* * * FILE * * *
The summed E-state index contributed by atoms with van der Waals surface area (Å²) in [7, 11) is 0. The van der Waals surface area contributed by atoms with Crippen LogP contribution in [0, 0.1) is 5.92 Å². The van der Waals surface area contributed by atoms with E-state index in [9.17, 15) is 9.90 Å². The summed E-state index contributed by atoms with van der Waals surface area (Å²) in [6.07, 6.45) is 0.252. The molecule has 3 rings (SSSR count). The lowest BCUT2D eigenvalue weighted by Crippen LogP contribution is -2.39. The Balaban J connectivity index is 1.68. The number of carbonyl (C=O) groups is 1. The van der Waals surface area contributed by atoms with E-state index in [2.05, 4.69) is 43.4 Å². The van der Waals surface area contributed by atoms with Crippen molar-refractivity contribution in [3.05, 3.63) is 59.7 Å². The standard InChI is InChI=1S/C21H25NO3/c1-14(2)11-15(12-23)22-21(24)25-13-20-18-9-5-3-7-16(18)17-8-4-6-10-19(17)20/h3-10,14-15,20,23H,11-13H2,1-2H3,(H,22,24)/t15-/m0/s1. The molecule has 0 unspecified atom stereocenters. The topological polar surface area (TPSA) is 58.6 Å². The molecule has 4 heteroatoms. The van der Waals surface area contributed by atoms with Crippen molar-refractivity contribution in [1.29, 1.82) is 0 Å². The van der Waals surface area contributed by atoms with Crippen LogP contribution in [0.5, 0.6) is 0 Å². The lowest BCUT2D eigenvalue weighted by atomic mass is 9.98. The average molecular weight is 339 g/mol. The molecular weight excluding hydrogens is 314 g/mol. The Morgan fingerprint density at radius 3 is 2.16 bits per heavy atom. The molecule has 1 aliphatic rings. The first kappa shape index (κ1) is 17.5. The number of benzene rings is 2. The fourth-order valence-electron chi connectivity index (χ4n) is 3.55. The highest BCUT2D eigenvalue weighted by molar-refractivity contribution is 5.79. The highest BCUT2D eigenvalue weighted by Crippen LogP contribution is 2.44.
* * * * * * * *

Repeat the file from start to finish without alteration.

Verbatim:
The summed E-state index contributed by atoms with van der Waals surface area (Å²) in [7, 11) is 0. The van der Waals surface area contributed by atoms with Crippen LogP contribution in [0, 0.1) is 5.92 Å². The van der Waals surface area contributed by atoms with E-state index in [9.17, 15) is 9.90 Å². The summed E-state index contributed by atoms with van der Waals surface area (Å²) in [6.07, 6.45) is 0.252. The molecule has 3 rings (SSSR count). The lowest BCUT2D eigenvalue weighted by Crippen LogP contribution is -2.39. The Balaban J connectivity index is 1.68. The number of carbonyl (C=O) groups is 1. The van der Waals surface area contributed by atoms with E-state index in [2.05, 4.69) is 43.4 Å². The van der Waals surface area contributed by atoms with Crippen molar-refractivity contribution in [3.05, 3.63) is 59.7 Å². The standard InChI is InChI=1S/C21H25NO3/c1-14(2)11-15(12-23)22-21(24)25-13-20-18-9-5-3-7-16(18)17-8-4-6-10-19(17)20/h3-10,14-15,20,23H,11-13H2,1-2H3,(H,22,24)/t15-/m0/s1. The molecule has 0 unspecified atom stereocenters. The topological polar surface area (TPSA) is 58.6 Å². The molecule has 4 heteroatoms. The van der Waals surface area contributed by atoms with Crippen molar-refractivity contribution in [1.29, 1.82) is 0 Å². The van der Waals surface area contributed by atoms with Crippen LogP contribution in [0.5, 0.6) is 0 Å². The lowest BCUT2D eigenvalue weighted by atomic mass is 9.98. The average molecular weight is 339 g/mol. The molecular weight excluding hydrogens is 314 g/mol. The Morgan fingerprint density at radius 3 is 2.16 bits per heavy atom. The molecule has 1 aliphatic rings. The first kappa shape index (κ1) is 17.5. The number of benzene rings is 2. The fourth-order valence-electron chi connectivity index (χ4n) is 3.55. The highest BCUT2D eigenvalue weighted by molar-refractivity contribution is 5.79. The highest BCUT2D eigenvalue weighted by Crippen LogP contribution is 2.44.